Princeton mayor frustrated by Facebook blocks on town content

Facebook blocks frustrating

Princeton Mayor Spencer Coyne is frustrated that the town is no longer able to post links from its website to social media, possibly as part of ongoing news-related changes at Facebook parent company Meta.

"Any link that goes back to our website has been flagged as a cyber security threat and they've removed them from any of the public Facebook groups," he added.

"We're looking at another way to get information out right now."

This means any links or information for council meetings, public hearings, bylaws, notices about water shut-offs, road closures, or evacuations can no longer be seen.

Meta blocked Canadian news on its social media sites in August in response to federal legislation — Bill C-18 — which requires some tech giants to pay for news content shared or repurposed on their platforms.

Meta is Facebook's parent company and formerly bore the same name as the social media platform.

Coyne said he's not sure whether the ban is the reason for the block since it's been flagged as a cybersecurity issue, not as a news ban.

With 13,700 people in the largest local Princeton Facebook group, he said the best way to get town information out with the media ban in place was to post municipal links and information in there themselves. The town's own page has a fraction of the following and engagement local sites do.

While posts on the town's own social media page aren't removed, Coyne said social posts shared on others dating back as far as four years are now gone.

"We're trying to figure out what's our next step. Do we throw all our eggs into the Voyent Alert basket? Or do we ramp up trying to get subscriptions onto our website?" he added, referring to a commonly-used app for sending emergency and other alerts to citizens.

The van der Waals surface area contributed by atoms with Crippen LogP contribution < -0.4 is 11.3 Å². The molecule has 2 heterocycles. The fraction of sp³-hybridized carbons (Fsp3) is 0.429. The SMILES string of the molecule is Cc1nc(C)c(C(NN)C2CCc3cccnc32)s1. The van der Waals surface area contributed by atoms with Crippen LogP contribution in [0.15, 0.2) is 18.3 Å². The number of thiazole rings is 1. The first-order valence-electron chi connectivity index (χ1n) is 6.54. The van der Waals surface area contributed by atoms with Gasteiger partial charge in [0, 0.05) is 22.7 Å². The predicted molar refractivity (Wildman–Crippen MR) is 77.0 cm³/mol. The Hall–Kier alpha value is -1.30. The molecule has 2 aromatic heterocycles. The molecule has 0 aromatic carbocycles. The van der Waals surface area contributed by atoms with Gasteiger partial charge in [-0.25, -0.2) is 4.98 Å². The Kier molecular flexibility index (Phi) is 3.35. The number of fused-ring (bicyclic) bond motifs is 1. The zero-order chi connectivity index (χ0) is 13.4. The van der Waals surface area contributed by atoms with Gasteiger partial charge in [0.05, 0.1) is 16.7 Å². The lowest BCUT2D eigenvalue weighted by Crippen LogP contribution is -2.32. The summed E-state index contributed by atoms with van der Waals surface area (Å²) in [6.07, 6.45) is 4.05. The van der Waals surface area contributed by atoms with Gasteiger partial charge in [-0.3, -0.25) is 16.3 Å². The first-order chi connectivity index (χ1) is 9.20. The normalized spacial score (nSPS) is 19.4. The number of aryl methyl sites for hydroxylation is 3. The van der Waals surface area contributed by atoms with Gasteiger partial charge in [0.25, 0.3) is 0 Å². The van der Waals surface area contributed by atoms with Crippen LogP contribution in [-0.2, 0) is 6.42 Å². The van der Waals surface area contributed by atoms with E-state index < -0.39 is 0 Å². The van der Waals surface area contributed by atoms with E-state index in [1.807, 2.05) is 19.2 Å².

Coyne said appeals to have the decisions overturned been denied so far.

"People are really going to have to look for their news, or their information if they want to get it because our mediums to be able to connect with people are narrowing down quite rapidly."

With increased traffic coming through town due to the Highway 97 closure near Summerland, Coyne said he is also frustrated to have that option of information sharing limited.

"There's a lot of things going on around us that we need to stay aware of, and without being able to keep those things in the forefront, they just get lost," he added.

"Even today, one of the administrators of another group contacted me just to let me know that more of our stuff was removed today. So it's still happening and we don't know where it's going to end."

The concern is the lack of shareable websites could have serious impacts in an emergency.

The hope is that Facebook will review the removal and take it down, but in the meantime, Coyne encourages residents to bookmark their local media website and bookmark the town's official website.

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